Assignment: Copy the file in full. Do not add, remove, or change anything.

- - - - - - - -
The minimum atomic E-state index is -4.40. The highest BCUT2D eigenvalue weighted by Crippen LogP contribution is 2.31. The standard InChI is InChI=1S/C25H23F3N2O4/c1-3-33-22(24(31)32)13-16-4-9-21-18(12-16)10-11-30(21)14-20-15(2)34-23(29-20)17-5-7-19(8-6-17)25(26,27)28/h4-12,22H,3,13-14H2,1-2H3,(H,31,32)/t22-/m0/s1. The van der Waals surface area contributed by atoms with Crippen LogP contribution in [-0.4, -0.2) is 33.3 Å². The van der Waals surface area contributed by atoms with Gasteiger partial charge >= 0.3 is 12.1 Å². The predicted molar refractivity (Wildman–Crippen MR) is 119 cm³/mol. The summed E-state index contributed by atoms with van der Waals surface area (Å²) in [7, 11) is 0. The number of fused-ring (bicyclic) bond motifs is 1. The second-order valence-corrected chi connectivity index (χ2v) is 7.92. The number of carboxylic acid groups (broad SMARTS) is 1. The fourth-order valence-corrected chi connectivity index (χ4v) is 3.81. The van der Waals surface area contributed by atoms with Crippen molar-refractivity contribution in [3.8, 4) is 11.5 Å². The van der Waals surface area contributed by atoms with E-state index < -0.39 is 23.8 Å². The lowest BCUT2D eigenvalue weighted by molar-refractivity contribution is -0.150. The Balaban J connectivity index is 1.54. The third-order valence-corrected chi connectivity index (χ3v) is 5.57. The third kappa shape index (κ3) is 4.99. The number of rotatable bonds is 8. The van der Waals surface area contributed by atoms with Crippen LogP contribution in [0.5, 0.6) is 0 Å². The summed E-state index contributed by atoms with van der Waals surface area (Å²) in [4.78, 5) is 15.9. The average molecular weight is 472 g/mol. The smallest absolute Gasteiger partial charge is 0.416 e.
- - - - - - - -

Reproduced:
The minimum atomic E-state index is -4.40. The highest BCUT2D eigenvalue weighted by Crippen LogP contribution is 2.31. The standard InChI is InChI=1S/C25H23F3N2O4/c1-3-33-22(24(31)32)13-16-4-9-21-18(12-16)10-11-30(21)14-20-15(2)34-23(29-20)17-5-7-19(8-6-17)25(26,27)28/h4-12,22H,3,13-14H2,1-2H3,(H,31,32)/t22-/m0/s1. The van der Waals surface area contributed by atoms with Crippen LogP contribution in [-0.4, -0.2) is 33.3 Å². The van der Waals surface area contributed by atoms with Gasteiger partial charge >= 0.3 is 12.1 Å². The predicted molar refractivity (Wildman–Crippen MR) is 119 cm³/mol. The summed E-state index contributed by atoms with van der Waals surface area (Å²) in [7, 11) is 0. The number of fused-ring (bicyclic) bond motifs is 1. The second-order valence-corrected chi connectivity index (χ2v) is 7.92. The number of carboxylic acid groups (broad SMARTS) is 1. The fourth-order valence-corrected chi connectivity index (χ4v) is 3.81. The van der Waals surface area contributed by atoms with Crippen molar-refractivity contribution in [3.8, 4) is 11.5 Å². The van der Waals surface area contributed by atoms with E-state index < -0.39 is 23.8 Å². The lowest BCUT2D eigenvalue weighted by molar-refractivity contribution is -0.150. The Balaban J connectivity index is 1.54. The third-order valence-corrected chi connectivity index (χ3v) is 5.57. The third kappa shape index (κ3) is 4.99. The number of rotatable bonds is 8. The van der Waals surface area contributed by atoms with Crippen LogP contribution in [0.5, 0.6) is 0 Å². The summed E-state index contributed by atoms with van der Waals surface area (Å²) in [4.78, 5) is 15.9. The average molecular weight is 472 g/mol. The smallest absolute Gasteiger partial charge is 0.416 e.